Search Results for 'edwards'

Edwards Gardens’ exquisite pavilion

Postcard c.1965 by Williams, Toronto

Located at the southwest corner of Leslie Street and Lawrence Avenue East, Edwards Gardens was once the private sanctuary of businessman Rupert Edwards. After purchasing the rural 27-acre site in 1944, Edwards created a glorious ravine garden with one of the largest rockeries in Canada, an elaborate series of pools and waterfalls and a nine-hole golf course. In 1955, with development encroaching upon his pastoral idyll, he sold the property to Metro Toronto as a public park. The original Civic Garden Centre, the former Edwards manse, burned down a few years later and architect Raymond Moriyama was commissioned to design the replacement Garden Centre and the new Garden Pavilion.

The Pavilion is the more distinguished of the two structures. Set on the crest of the ravine and overlooking the garden below, it’s defined by a massive Wrightian hipped roof clad in cedar shingles and inset with translucent skylight panels. Diffused natural light washes down over the beautifully detailed Douglas fir roof trusses, the precise joinery and pattern recalling Japanese building traditions. Soffits, decorative screens and benches are of cedar and redwood. The roof is supported by tapered limestone columns organically emerging from the pavilion’s terraced stone base, itself a remnant of the vanished house. The stonework is a tribute to the mason’s art; pieces fit tightly in intricate patterns and the mortar is nearly invisible. Completed in 1964, the pavilion was recognized for its enduring quality and timelessness by a 25-Year Award from the Ontario Association of Architects.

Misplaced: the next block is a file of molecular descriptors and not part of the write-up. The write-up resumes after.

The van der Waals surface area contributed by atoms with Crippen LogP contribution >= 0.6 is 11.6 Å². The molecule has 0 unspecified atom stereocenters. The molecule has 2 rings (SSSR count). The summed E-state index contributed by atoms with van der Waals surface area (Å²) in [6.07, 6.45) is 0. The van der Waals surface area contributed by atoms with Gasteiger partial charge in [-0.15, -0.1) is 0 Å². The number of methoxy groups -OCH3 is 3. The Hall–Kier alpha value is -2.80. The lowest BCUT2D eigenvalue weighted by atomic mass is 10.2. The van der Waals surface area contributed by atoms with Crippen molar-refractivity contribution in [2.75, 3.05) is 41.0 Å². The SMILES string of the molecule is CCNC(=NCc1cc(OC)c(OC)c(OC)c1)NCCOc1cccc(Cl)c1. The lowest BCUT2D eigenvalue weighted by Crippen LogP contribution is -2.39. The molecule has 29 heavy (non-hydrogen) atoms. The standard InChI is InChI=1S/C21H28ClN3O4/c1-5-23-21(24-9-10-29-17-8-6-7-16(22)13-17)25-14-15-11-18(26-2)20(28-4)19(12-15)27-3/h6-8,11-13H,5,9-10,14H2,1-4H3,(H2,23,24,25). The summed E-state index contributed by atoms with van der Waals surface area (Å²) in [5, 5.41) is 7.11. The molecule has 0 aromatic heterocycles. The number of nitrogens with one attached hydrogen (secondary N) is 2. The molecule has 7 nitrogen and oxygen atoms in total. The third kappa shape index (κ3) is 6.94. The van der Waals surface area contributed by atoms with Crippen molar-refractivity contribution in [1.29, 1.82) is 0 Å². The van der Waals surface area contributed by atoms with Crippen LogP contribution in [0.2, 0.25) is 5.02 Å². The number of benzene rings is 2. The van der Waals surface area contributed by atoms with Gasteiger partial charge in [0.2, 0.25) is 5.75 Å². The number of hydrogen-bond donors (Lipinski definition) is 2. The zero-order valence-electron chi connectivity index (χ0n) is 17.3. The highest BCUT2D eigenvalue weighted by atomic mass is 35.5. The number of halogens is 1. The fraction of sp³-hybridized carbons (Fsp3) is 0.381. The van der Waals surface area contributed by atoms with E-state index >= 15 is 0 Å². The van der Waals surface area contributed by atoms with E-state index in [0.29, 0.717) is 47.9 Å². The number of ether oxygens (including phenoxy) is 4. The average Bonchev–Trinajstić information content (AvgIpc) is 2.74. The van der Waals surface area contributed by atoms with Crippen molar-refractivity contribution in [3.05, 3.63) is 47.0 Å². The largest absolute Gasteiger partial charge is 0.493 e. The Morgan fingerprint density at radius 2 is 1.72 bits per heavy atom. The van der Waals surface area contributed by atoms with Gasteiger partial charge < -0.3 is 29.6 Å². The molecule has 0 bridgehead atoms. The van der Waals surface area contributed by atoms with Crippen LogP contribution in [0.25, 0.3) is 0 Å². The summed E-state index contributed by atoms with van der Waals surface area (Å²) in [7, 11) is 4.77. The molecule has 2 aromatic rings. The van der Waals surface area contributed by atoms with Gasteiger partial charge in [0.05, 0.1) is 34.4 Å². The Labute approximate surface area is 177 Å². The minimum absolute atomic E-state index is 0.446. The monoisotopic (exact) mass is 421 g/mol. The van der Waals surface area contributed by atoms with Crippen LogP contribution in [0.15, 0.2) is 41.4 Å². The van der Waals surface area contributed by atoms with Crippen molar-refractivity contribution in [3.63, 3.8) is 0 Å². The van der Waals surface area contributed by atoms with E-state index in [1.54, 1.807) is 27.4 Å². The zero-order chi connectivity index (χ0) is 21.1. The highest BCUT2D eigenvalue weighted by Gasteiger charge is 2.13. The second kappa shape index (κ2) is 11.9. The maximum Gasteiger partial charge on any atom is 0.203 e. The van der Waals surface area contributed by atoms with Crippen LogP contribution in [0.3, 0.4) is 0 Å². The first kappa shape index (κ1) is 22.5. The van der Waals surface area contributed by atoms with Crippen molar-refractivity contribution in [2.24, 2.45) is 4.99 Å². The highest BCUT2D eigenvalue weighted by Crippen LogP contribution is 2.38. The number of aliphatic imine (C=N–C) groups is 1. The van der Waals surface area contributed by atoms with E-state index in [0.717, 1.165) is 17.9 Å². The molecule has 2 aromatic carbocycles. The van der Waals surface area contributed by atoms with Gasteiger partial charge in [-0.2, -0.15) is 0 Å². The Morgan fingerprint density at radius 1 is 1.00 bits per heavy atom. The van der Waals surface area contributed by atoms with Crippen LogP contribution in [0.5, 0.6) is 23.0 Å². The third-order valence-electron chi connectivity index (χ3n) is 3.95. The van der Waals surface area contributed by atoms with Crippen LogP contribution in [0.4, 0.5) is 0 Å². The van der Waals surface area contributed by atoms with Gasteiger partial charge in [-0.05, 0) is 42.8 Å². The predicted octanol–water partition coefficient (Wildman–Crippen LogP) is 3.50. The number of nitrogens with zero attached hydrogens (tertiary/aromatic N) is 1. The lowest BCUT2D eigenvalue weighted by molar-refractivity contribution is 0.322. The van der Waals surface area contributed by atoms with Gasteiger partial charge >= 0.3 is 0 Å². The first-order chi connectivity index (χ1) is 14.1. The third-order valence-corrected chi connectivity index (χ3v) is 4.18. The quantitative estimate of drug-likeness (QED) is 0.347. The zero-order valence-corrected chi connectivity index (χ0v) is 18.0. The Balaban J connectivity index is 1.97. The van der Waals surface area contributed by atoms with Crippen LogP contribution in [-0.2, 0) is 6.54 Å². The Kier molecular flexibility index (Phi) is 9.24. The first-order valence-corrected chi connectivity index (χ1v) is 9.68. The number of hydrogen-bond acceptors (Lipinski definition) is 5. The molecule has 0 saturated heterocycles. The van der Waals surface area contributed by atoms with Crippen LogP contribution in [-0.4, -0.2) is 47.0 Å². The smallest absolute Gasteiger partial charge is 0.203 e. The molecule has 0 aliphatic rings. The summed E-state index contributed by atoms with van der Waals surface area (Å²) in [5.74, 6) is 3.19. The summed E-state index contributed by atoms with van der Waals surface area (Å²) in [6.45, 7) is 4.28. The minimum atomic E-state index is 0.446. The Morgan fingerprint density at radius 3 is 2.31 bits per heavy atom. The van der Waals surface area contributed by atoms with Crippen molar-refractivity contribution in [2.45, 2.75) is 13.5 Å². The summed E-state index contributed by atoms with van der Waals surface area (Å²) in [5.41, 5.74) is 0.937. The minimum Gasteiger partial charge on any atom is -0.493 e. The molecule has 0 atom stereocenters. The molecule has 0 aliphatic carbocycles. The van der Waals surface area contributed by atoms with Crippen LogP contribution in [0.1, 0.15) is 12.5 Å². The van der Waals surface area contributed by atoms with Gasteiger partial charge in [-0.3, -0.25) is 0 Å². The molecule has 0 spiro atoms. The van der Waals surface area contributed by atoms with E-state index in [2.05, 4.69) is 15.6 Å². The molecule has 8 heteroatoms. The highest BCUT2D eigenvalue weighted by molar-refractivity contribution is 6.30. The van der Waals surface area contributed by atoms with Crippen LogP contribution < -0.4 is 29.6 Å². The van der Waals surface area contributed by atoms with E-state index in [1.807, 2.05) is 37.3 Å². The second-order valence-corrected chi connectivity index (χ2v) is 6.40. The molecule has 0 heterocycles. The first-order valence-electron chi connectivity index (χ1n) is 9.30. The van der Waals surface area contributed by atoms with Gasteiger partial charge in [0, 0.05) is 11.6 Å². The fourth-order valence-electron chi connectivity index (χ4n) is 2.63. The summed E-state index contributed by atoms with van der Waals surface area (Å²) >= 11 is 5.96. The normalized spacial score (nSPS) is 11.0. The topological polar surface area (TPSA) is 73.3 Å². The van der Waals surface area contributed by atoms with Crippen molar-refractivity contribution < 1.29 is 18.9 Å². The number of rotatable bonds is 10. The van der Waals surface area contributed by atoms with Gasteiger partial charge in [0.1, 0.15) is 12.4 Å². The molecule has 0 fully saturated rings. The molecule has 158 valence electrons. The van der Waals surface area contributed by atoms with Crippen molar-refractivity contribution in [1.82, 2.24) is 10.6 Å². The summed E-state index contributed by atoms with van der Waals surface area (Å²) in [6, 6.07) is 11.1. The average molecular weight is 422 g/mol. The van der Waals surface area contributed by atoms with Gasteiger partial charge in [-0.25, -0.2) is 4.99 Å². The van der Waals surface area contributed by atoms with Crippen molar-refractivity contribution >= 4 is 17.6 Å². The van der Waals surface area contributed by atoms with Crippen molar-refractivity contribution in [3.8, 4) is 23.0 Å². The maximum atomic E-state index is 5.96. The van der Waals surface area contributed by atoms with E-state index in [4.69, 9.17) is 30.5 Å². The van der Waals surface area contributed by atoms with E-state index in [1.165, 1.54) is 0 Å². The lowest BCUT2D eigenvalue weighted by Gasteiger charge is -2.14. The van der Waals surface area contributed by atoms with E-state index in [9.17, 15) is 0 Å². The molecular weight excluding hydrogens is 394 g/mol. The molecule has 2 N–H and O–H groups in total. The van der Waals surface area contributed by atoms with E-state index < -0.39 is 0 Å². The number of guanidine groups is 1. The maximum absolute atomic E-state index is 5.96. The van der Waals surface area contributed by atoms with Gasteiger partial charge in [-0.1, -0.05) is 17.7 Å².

IMG_2436 Moriyama Edwards Garden V2 MR

Born in Vancouver in 1929, Raymond Moriyama received a Bachelor of Architecture from the University of Toronto and a Masters of Architecture in Civic and Town Planning from McGill University. He began a one-man practice in the spring of 1958 and immediately gained notice for his exquisitely-designed small buildings. His steel-and-brick gatehouse for the Crothers Used Equipment Centre in Leaside (1960, demolished) and the delicate Halfway House for George Crothers’s private golf course (1958) were a finalist and a Silver Medal winner respectively in the 1961 Massey Medals for Architecture competition. The Japanese Canadian Cultural Centre (now the Noor Cultural Centre), completed in 1963, was his breakthrough project and earned him national acclaim as one of Canada’s most promising young architects.

As Moriyama’s reputation grew, the firm was awarded a series of major civic projects: the Ontario Science Centre (1969), the Scarborough Civic Centre (1973) and the Toronto Reference Library (1977). In 1970 the firm became Moriyama & Teshima with the appointment of Ted Teshima as partner. Key works from the 1980s onward are Science North in Sudbury (1984), the North York City Centre and Central Library (1984-91), the Canadian Embassy in Tokyo, Japan (1991), York University’s Vari Hall (1992), the Bata Shoe Museum (1995) and, most recently, the Canadian War Museum in Ottawa (2005). Moriyama and Teshima have since retired; the firm is now led by sons Ajon and Jason Moriyama and two other partners.


Echoes of Aalto on The Bridle Path